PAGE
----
Extend Medicare's 'rural safeguard' to help Oregon seniors stay home
Published by The Oregonian
May 25, 2017
Ask your parents or grandparents where they want to spend their twilight years and most will likely tell you, "In my home." A recent survey of Oregonians over the age of 45 conducted by AARP found that 85 percent responded that as they age, they wish to remain in their own homes with caregiver assistance rather than relocate to facility-based care.
Thanks to a Medicare safeguard enabled by Congress, even seniors living in remote parts of the country have the option to remain at home as they get older. This is particularly important to Oregon seniors.
Oregon is home to approximately 667,500 residents age 65 years and older, of which 43.5 percent live in rural communities. Further underscoring the importance of readily available senior care is that population is expected to increase by 105 percent by 2050.
Each year, millions of Medicare beneficiaries continue living in their own homes thanks to the program's home health benefit. Whether they receive home health services following a hospital stay or because of a health status change, home healthcare providers help seniors receive care in a safe and comforting environment.
This isn't simply a matter of convenience, it's good for the federal budget. Home healthcare reduces unnecessary hospitalizations and nursing home stays. A new analysis by The Moran Company found that annual spending on a per-beneficiary basis is lowest for home health compared to all other care settings.
The lower cost is even more impressive considering the health of its recipients. Seniors receiving home health services are older, have more chronic health conditions, are more likely to have a disability, and are generally lower income than other Medicare beneficiaries.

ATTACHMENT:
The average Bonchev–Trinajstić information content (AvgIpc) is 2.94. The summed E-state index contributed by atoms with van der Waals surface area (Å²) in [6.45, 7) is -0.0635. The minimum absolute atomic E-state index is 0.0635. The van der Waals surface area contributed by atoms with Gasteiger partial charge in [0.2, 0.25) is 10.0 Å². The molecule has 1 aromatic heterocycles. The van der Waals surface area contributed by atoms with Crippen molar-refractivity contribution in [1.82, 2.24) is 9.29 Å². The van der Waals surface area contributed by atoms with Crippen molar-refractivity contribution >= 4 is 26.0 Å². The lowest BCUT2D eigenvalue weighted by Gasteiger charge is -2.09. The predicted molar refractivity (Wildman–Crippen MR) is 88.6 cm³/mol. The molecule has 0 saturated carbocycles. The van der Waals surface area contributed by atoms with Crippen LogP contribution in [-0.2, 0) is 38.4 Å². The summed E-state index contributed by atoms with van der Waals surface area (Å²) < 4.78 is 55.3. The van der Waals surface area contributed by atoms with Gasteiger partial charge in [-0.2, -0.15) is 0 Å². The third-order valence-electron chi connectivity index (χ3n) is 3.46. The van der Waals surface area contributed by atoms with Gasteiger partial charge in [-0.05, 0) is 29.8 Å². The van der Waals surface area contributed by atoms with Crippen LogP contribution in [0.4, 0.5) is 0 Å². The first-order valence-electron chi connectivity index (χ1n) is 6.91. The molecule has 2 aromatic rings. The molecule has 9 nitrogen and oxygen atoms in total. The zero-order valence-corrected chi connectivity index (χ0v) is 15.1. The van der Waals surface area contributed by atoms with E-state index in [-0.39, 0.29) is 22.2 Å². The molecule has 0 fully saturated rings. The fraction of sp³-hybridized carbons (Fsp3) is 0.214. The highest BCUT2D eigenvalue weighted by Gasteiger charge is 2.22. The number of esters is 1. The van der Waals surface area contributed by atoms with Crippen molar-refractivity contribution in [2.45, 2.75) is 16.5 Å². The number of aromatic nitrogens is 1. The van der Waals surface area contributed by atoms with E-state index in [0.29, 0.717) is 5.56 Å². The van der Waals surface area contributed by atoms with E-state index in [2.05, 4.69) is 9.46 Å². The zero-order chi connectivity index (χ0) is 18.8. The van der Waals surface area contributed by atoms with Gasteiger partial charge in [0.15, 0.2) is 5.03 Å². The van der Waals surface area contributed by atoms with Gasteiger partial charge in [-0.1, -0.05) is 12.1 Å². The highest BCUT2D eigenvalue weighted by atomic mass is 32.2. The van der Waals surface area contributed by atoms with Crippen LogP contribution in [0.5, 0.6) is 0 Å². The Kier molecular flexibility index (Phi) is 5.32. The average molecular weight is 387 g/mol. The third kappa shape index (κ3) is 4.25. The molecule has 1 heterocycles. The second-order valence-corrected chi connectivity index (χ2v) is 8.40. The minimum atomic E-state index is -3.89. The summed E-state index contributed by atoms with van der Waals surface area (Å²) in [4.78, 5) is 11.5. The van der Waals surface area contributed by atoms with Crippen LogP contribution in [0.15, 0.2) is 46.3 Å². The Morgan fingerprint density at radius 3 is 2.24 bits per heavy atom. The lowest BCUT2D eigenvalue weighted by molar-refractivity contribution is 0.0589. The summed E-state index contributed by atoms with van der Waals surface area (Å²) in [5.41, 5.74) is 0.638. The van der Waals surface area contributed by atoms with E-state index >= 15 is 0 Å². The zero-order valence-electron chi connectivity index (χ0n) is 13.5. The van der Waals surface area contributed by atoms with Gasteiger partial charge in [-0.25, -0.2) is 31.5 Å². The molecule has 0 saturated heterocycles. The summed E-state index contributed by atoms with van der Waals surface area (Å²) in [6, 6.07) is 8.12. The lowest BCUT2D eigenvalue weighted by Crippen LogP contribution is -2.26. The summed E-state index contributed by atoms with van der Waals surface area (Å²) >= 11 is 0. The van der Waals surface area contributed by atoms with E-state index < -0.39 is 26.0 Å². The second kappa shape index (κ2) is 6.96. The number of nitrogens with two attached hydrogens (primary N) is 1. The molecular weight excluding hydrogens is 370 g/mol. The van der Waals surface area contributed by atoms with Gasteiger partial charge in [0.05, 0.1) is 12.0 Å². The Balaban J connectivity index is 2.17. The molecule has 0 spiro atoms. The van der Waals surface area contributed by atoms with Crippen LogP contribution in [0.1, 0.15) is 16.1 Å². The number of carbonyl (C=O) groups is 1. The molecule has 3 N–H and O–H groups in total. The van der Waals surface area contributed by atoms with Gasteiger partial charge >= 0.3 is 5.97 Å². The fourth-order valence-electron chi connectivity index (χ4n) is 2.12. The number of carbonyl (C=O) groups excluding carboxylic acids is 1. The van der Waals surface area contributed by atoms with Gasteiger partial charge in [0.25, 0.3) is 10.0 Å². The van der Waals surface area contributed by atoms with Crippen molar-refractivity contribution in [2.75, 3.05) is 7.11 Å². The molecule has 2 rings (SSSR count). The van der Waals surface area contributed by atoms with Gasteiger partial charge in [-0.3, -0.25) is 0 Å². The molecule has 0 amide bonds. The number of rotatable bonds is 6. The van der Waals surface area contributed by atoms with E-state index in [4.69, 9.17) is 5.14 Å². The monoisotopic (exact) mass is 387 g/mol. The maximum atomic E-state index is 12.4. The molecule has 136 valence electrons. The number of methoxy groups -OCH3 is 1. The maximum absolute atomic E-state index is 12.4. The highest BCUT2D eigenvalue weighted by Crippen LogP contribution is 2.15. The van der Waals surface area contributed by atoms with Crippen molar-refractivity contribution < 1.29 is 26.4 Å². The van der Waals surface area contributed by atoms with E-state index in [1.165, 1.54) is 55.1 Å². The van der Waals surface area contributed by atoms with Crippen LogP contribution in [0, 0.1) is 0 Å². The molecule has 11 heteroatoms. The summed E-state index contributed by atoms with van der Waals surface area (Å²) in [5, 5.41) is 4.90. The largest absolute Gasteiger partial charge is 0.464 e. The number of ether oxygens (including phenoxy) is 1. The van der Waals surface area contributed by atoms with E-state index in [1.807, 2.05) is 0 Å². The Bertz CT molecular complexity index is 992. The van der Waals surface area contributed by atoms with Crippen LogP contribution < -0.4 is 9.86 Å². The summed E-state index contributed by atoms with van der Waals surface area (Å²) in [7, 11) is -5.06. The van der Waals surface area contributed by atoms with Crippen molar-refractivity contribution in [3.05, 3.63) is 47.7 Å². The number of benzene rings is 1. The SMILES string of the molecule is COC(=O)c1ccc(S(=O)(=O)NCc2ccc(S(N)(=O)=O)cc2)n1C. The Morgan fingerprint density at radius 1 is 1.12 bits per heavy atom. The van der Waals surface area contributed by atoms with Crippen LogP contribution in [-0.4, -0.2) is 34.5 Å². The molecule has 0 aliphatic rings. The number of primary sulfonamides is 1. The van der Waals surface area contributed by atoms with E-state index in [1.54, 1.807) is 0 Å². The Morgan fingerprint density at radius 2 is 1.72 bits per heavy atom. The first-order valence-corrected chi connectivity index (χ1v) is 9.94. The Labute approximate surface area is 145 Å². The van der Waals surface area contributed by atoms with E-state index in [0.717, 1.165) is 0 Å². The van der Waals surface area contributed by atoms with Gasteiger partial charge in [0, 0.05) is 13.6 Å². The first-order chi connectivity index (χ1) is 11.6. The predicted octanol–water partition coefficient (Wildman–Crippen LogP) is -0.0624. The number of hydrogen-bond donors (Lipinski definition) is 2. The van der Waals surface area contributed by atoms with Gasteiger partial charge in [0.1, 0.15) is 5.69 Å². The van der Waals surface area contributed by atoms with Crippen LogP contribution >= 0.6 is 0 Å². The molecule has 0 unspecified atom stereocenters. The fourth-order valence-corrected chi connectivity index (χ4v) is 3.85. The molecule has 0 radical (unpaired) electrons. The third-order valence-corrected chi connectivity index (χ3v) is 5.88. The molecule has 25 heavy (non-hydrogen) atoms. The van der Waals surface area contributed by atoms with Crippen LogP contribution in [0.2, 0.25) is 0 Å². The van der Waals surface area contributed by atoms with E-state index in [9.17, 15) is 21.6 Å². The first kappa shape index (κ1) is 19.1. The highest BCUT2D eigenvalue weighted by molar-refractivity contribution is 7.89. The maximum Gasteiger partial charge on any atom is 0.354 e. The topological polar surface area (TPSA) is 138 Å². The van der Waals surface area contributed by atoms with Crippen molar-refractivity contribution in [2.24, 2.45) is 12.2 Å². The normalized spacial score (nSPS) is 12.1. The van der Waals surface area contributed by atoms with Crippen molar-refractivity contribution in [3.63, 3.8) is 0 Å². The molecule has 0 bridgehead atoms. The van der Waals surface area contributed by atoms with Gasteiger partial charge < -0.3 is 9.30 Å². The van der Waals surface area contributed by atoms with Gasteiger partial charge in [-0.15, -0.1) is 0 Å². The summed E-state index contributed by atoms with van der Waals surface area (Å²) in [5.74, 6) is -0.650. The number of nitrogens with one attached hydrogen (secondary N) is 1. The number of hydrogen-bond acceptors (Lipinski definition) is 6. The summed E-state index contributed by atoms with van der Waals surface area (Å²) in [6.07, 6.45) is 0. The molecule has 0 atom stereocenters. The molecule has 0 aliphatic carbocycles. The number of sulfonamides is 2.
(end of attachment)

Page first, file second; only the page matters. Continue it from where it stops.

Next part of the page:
Yet despite the lower cost, not all Medicare beneficiaries have the same access to home health services. Seniors on Medicare in rural counties receive fewer home health services compared to those in urban counties, even after accounting for population differences.
The discrepancy is even more troubling considering that recipients in rural areas experience many chronic conditions and disabilities at higher rates and more likely to live in poverty. In addition, rural home health beneficiaries live about twice as far from their doctor and hospital as urban beneficiaries.
Congress has recognized the critical need for home health services in rural areas, as well as the challenges of providing it. Since 2000, Congress has worked in a bipartisan way to authorize additional reimbursement for home healthcare provided in rural areas. This "rural safeguard" was most recently extended, but it expires on Dec. 31.
I strongly urge Congress to extend the rural safeguard so that rural Medicare beneficiaries - like their urban counterparts -- can access high quality, cost effective home healthcare allowing them to remain at their home as they age.
Americans aging in rural communities already face a variety of challenges that individuals in large towns and cities rarely encounter, including limited resources and access to community services. Let's not make access to home health care another struggle for our rural seniors. Congress can protect home-based care for rural seniors by doing what they have done for nearly 20 years: Ensuring the Medicare home health rural safeguard is extended beyond this year.
Fawn Barrie is executive director of the Oregon Association for Home Care, which represents a majority of Oregon's rural home health agencies.